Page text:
Trees #1 Review
It’s been a decade since the pillars came down from the sky and overwhelmed the Earth beneath it. A decade since humankind was made aware of intelligent life beyond their home planet. A realization that came with destruction at the whim of beings who have deemed our kind completely superfluous and expendable. Giant structures climb out from the centre of cities all across the planet and as their roots take hold on the world around it, humanity is snuffed away in an instant just as we would swat away an insignificant and unintelligent fly.
This is the new normal.
From one of the most powerful and important voices in comics and a tremendously talented and exciting visual artist comes Trees, an alien invasion, doomsday comic that charts the eerie and powerful existence of otherworldly entities as they slowly swallow civilization. Charting the overwhelming presence of these mysterious ‘trees’ across the entire planet and displaying the new status quo for humans, this comic presents a grim new landscape with a wide view. Introducing a lot of content in these mere 22 pages, Trees travels across the globe, developing multiple stories, environments and characters that all add to the overall mosaic of the now paranoid and submissive human species. So much is accomplished in this first issue as the dire climate is established, several viewpoints are explored and drama, intrigue and personality are on display. Curiosity is a main hook throughout but enough of the plot and themes are presented to actually round out the first issue as a significant chapter of the series to come and not just a teaser trailer for a much larger picture.
Warren Ellis has produced a level of quality comics that should herald him amongst the giants of the industry like Grant Morrison, Neil Gaiman or Alan Moore and he continues to produce some of the more bold and entrancing books on the shelves. Transmetropolitan was an angry, punk sci-fi epic at home at Vertigo Comics with the episodic and thought provoking Global Frequency. Stormwatch, the Authority and Planetary are powerful and unique takes on Hero and mainstream comics that once again turned the genre on its head. His short but incredible run on Hellblazer was one of the best in the series as it was a terrifying character piece that explored the demons of society and the ghosts that still haunt us. Again and again Ellis creates comics that propel the medium to new heights and with his new Image title Trees, his twisted and bitter, lager-soaked brain promises to deliver another gem in the mountain of great work he has done over the years. He fits so much content, world building and character into this first chapter, finding new ways to frighten and mesmerize you with an alien invasion, science fiction tale. Ellis’ name on a cover has always meant an instant buy from me and this first issue of Trees should explain why I always trust in his skill and talent. His stories are dark, empowering, human and imaginative and Trees has all of these aspects already one issue in.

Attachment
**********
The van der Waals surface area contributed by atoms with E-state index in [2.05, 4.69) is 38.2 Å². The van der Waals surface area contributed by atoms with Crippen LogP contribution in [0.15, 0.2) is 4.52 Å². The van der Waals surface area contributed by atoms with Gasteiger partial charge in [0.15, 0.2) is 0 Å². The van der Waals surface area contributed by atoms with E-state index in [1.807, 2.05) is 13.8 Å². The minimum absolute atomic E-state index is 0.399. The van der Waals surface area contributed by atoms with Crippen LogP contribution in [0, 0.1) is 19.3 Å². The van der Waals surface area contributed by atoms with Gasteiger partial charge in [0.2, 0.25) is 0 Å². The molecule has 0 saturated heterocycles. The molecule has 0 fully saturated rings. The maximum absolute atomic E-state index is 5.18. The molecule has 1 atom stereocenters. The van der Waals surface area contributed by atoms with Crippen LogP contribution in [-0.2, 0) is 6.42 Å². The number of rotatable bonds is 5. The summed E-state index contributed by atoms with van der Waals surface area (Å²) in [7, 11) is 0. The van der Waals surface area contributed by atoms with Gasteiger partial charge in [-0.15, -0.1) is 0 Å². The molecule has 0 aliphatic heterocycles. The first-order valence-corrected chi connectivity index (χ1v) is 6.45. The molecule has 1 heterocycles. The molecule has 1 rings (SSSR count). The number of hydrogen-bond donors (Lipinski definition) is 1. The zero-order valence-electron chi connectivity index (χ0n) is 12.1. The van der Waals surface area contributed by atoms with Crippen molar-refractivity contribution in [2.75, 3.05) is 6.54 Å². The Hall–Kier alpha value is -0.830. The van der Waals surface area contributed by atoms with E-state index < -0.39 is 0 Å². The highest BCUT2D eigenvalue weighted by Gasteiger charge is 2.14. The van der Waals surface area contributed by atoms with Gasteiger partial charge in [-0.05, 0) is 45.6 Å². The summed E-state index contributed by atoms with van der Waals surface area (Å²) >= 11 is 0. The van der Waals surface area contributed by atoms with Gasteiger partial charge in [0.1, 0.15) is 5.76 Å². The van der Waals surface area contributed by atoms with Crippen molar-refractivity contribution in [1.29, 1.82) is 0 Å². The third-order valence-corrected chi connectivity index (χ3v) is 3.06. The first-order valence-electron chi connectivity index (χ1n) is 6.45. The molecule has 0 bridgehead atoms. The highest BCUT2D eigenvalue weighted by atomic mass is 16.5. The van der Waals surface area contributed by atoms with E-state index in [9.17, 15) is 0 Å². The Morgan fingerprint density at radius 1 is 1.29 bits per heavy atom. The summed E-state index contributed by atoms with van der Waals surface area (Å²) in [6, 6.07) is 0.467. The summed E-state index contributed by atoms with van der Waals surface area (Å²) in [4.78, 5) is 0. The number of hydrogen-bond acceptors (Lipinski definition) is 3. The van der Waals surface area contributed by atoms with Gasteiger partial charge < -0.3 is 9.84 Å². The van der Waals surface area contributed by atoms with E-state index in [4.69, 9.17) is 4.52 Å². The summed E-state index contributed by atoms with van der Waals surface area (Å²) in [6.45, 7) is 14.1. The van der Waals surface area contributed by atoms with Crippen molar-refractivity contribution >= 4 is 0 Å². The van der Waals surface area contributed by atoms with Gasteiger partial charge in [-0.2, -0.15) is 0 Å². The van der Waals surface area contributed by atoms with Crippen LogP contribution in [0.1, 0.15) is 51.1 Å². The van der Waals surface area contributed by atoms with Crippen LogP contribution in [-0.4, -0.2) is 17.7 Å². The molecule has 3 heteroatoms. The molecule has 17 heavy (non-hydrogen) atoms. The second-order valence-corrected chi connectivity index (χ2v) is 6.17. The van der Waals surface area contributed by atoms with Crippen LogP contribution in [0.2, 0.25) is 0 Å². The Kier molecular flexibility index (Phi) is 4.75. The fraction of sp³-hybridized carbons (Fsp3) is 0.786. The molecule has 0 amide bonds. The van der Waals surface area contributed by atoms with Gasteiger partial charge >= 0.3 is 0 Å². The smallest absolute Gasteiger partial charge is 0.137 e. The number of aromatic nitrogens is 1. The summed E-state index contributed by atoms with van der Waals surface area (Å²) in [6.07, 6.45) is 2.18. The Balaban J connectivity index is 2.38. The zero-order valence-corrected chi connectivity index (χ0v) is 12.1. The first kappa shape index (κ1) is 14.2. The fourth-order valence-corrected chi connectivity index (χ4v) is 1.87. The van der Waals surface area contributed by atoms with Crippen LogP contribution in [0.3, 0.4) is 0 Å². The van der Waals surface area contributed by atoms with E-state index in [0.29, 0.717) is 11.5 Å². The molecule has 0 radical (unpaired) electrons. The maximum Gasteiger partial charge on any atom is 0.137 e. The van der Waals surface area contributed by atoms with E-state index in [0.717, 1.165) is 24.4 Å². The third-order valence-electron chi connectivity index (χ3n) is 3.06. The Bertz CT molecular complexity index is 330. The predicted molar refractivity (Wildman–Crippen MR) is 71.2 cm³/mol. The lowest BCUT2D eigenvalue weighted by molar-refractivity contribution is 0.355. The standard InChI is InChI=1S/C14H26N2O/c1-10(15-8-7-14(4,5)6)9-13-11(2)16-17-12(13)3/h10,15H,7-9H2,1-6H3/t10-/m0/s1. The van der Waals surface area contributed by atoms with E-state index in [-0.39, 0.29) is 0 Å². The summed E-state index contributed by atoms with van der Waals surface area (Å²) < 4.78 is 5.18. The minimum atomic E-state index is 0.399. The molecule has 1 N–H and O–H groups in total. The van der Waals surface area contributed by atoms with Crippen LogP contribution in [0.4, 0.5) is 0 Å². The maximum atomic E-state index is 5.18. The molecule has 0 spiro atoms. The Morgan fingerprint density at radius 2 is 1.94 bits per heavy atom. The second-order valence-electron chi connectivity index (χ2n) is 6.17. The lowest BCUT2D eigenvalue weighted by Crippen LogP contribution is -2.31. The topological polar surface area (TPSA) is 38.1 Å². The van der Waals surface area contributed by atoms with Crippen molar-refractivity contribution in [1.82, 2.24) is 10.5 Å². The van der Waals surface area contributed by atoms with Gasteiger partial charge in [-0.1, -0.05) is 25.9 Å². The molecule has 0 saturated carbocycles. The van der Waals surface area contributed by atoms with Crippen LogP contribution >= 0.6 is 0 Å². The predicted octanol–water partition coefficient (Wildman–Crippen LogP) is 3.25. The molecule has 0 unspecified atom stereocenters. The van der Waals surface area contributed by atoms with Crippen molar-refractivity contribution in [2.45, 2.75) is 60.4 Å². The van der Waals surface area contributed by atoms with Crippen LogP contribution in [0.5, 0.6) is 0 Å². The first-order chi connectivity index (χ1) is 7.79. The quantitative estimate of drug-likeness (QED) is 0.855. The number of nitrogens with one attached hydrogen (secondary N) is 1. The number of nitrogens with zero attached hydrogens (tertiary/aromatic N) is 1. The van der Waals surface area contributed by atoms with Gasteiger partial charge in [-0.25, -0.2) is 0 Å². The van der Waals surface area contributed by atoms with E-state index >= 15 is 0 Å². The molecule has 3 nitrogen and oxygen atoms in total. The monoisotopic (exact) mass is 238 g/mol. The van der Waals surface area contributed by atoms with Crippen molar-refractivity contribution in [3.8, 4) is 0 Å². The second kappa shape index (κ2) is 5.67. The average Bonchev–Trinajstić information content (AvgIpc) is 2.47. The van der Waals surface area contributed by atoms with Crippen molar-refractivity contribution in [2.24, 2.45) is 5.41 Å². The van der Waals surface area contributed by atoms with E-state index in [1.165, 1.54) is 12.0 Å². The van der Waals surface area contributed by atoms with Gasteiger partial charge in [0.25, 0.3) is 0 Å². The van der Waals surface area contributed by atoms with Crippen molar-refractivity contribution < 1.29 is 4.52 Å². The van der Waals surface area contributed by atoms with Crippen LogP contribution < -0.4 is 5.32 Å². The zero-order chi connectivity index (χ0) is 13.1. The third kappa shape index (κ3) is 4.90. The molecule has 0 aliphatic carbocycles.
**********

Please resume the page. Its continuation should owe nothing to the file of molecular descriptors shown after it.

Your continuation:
Jason Howard’s artwork is an incredibly detailed and creative style that I am glad to have been exposed to through this new series. His work before includes Super Dinosaur with Robert Kirkman and the first chapter of the digital Scatterlands also with Warren Ellis. Line heavy and expressive character designs emote strongly in the panels and his depictions of multiple cultural hubs simply laid to waste by hulking columns that burst through the ground and endlessly into the sky are deadly beautiful. His colour work and self inking really round out the whole flow of the book and keep the tones consistent making for a really fluid read. His action panels are adeptly laid out and throughout the comic certain subtle panels are delivered so slick that their impact is even more jarring, particularly a sequence involving a wide-eyed, naive artist as he explores his new surroundings in the City of Shu. Travelling to the special cultural zone to examine the Trees and the world that exists around them to paint and perhaps broaden his perspective he bares witness to a quick and shocking revelation of one of the tenants that wakes him up and makes him realize that he has landed on a different planet entirely than he is used to. Next we are introduced to a vast and alarming view of Spitzbergen where the mountainous ice and cold is apparent all the while still giving birth to some mysterious life beneath the snow surrounding the Trees.
Warren Ellis and Jason Howard team up to produce an incredibly interesting and powerful first issue to a new series that combines the dread of District 9 and War of the Worlds with a planet spanning series of vignettes constructing a blockbuster level tapestry of the new normal.